What does he say/do when he's "aggressive", and when he's "angry" at having his behaviour questioned?

How does it make you feel?

Does he later acknowledge your feelings?

ItsMeAndMyPuppyNow Tue 26-Jul-11 10:10:44

I'm also curious: Why does he think you don't care? Or was that just a barb thrown?

Has he formulated any unmet needs or requests that he feels he needs to be happy?

KD0706 Tue 26-Jul-11 10:13:30

For example yesterday we were in the car and she was crying and he was yelling at her to shut up. He gets annoyed at her when she fiddles with his papers he yells. He has never laid a finger on her but on one occasion a couple of weeks ago I got a scare that he was going to grab her and hurt her. But that could have been ms overreacting.

No he never acknowledges my feelings. He always says I'm overreacting or exaggerating or being over sensitive.
This is the first time that I've not backed down. If he wants to stay together he needs to acknowledge there's a problem which we both need to work through. Not just me putting my head down and shutting up about things.

It's scary and hard sticking to my guns.

KD0706 Tue 26-Jul-11 10:18:00

I don't know why he says I don't care.
I think that when he said he thought we should split, he expected or hoped me to cry and say no I desperately want to stay together. What he said was that he was tired and couldn't be assed with the marriage anymore and I said I was also knackered with it all. And that I wanted to stay together but not as we currently are, suggesting either trial separation or counselling or both.

ItsMeAndMyPuppyNow Tue 26-Jul-11 10:18:43

It's scary and hard but keep doing it. You're doing well and you're so right.

The alternative is a man who will stoop to intimidating his baby. Not to mention dismissing you, minimising his actions, and blaming you. And scaring you -- you were scared about what he might do to your baby, and your feelings are valid. Up to him to dispel them if they are unfounded, not get more angry at you for having your own feelings, as you have every right to do.

In a word, a bully. Who is allergic to taking responsibility for his own actions.

But you see that.

Just wondering: why do you think the problem is something you "both need to work through"? His behaviour is his own responsibility. in what way do you find your own behaviour problematic?

KD0706 Tue 26-Jul-11 10:21:56

He's not given any unmet needs beyond a need fir more attention. And for me to be not so focussed on DD.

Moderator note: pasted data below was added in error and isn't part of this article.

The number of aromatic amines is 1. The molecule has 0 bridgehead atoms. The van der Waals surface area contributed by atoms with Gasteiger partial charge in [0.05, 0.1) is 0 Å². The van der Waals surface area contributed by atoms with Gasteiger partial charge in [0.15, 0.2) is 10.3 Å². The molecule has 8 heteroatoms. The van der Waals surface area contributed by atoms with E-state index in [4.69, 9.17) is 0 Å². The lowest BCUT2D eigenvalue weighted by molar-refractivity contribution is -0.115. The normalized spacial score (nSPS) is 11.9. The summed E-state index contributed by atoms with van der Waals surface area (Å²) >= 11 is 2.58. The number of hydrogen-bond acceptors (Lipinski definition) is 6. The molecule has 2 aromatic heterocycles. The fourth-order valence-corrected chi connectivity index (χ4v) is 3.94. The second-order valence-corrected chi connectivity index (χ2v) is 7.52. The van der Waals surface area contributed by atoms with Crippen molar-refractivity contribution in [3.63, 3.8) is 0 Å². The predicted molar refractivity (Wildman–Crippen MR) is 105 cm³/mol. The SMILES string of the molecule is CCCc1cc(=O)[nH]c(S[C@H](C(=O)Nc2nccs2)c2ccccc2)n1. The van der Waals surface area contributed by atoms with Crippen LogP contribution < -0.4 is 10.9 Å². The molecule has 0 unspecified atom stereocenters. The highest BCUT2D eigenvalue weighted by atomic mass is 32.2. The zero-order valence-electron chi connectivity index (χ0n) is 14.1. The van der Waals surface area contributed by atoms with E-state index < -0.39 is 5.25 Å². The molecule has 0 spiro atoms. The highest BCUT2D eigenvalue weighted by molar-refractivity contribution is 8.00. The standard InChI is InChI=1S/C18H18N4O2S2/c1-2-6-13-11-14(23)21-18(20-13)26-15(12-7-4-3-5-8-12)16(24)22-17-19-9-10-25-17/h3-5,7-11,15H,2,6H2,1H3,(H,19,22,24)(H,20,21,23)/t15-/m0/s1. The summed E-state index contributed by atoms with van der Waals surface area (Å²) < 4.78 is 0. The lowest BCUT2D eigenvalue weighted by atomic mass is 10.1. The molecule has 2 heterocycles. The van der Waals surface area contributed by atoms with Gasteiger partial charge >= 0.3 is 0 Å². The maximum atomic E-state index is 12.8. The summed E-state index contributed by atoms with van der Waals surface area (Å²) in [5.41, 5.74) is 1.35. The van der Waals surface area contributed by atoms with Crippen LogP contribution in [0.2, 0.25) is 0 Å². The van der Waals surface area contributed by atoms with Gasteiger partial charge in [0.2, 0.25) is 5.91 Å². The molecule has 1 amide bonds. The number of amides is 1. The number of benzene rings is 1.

I'd be more than willing to try to do more one on one stuff etc. And work on us as a couple. But he doesn't want to work at things. I think he wants me to capitulate and cry and promise to be different. He says he just wants a clean break. But I think if he did want a break he wouldn't be throwing his toys out the pram, saying I don't care etc.

Sorry for the multiple posts

ItsMeAndMyPuppyNow Tue 26-Jul-11 10:23:30

Good lord don't apologise. Keep posting!

You sound very lucid, very perceptive. If these posts are helping you work out what's going on, and your feelings about them, then post more.

KD0706 Tue 26-Jul-11 10:24:47

Thank you so much for talking this through with ms ItsMeAndMyPuppyNow

I think I can be too obsessed with DD (not sure if that's the right word!) and I could focus on our relationship as a couple more. And I do sometimes wind him up, if I'm in a mood I can be bad for pushing his buttons.

ChickensHaveNoEyebrows Tue 26-Jul-11 10:26:10

Don't back down. If he chooses to give up on your family, that's his choice. The bratty 'you don't caaaaaaaare' stuff is pure toddler. I hope that he grows up and becomes a decent father, OP. But it honestly sounds like your life would be happier without having to field an overgrown child.

ChickensHaveNoEyebrows Tue 26-Jul-11 10:28:03

Your DD is a baby, you're supposed to be focused on her. As she gets more independent, your focus will shift to be more inclusive. But if he can't be in the background for a couple of years and be supportive, he's not the sort of man you need.

ItsMeAndMyPuppyNow Tue 26-Jul-11 10:30:28

In what way could you be less "obsessed" with your child? And is that something you would even want, for her and for you?

What would it bring you to focus more on your couple? A happier DH, if that is what would satisfy him. Would it also bring a happier KD and a happier DD?

Do you "wind him up" on purpose? If you don't, do you think his emotions are your responsibility? Are you usually willing to listen to his feelings and adjust your behaviour accordingly?

greycircles Tue 26-Jul-11 10:33:28

This is so common and personally, I think it would be a shame for him to leave at this stage. Very young children are demanding and you are rightly tied up with your DD. He needs to put himself and his fragile ego aside whilst you raise your DD through babyhood. She won't always be a baby/toddler - she'll go to school and things will be more back to "normal". The first 2 years of a child's life are a huge flashpoint for divorces.

KD0706 Tue 26-Jul-11 13:16:59

I know greycircles
I agree it would be a shame for him to go now. But what can I do?
He won't engage in a discussion about how to improve things, won't consider counselling.

ItsMe I just don't know, I would love for him to be involved and for us to enjoy DD together. If we were both doing things with her I think he would feel less excluded. But I don't know how I can make that happen.
I don't deliberately push his buttons but sometimesif I'm in a mood I just don't care, perhaps tread less carefully. That sounds like I spend my life on eggshells which I don't. Just that certain things are bound to wind him up

LondonNinja Tue 26-Jul-11 13:32:28

Hi KD0607, Jeez, you sound like me in some ways. DH said he wanted a divorce last night (we have a 22mo DD)... Today he has emailed me and identified some things he says are stressing him, but my feeling is that parenthood just hasn't been the roses round the door scenario he assumed it would be...

Apologies for mini-hijack, just wanted to send you some empathy and just echo the advice, all superb, about this point (the first two years) being a flashpoint for relationships. It is a bit of a shock for some men - and women - or perhaps 'adjustment' is a better word.

FWIW loving and nurturing is not 'obsessing'. It is something to be admired and emulated. Best of luck. I wish I knew the answers, but I am convinced that talking (and proper listening, without prejudice) is one of them - if it is possible to do so.